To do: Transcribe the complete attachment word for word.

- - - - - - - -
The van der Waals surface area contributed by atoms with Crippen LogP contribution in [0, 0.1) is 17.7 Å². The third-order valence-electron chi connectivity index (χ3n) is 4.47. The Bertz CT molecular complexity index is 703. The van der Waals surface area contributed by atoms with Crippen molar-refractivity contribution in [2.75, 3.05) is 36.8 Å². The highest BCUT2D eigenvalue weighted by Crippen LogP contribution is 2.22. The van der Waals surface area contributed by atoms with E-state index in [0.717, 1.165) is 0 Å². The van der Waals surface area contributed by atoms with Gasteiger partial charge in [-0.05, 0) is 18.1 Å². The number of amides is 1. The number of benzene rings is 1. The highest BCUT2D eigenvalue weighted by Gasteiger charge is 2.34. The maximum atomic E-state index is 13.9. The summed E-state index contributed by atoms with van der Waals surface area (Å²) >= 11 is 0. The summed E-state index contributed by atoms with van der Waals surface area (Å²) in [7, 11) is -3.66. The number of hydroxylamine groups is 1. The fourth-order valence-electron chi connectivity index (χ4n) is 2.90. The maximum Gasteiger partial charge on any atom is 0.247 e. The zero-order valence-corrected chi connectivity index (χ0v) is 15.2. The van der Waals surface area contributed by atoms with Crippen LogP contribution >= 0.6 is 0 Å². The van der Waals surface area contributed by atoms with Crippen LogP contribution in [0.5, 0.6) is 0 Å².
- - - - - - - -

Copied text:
The van der Waals surface area contributed by atoms with Crippen LogP contribution in [0, 0.1) is 17.7 Å². The third-order valence-electron chi connectivity index (χ3n) is 4.47. The Bertz CT molecular complexity index is 703. The van der Waals surface area contributed by atoms with Crippen molar-refractivity contribution in [2.75, 3.05) is 36.8 Å². The highest BCUT2D eigenvalue weighted by Crippen LogP contribution is 2.22. The van der Waals surface area contributed by atoms with E-state index in [0.717, 1.165) is 0 Å². The van der Waals surface area contributed by atoms with Gasteiger partial charge in [-0.05, 0) is 18.1 Å². The number of amides is 1. The number of benzene rings is 1. The highest BCUT2D eigenvalue weighted by Gasteiger charge is 2.34. The maximum atomic E-state index is 13.9. The summed E-state index contributed by atoms with van der Waals surface area (Å²) >= 11 is 0. The summed E-state index contributed by atoms with van der Waals surface area (Å²) in [7, 11) is -3.66. The number of hydroxylamine groups is 1. The fourth-order valence-electron chi connectivity index (χ4n) is 2.90. The maximum Gasteiger partial charge on any atom is 0.247 e. The zero-order valence-corrected chi connectivity index (χ0v) is 15.2. The van der Waals surface area contributed by atoms with Crippen LogP contribution >= 0.6 is 0 Å². The van der Waals surface area contributed by atoms with Crippen LogP contribution in [0.5, 0.6) is 0 Å².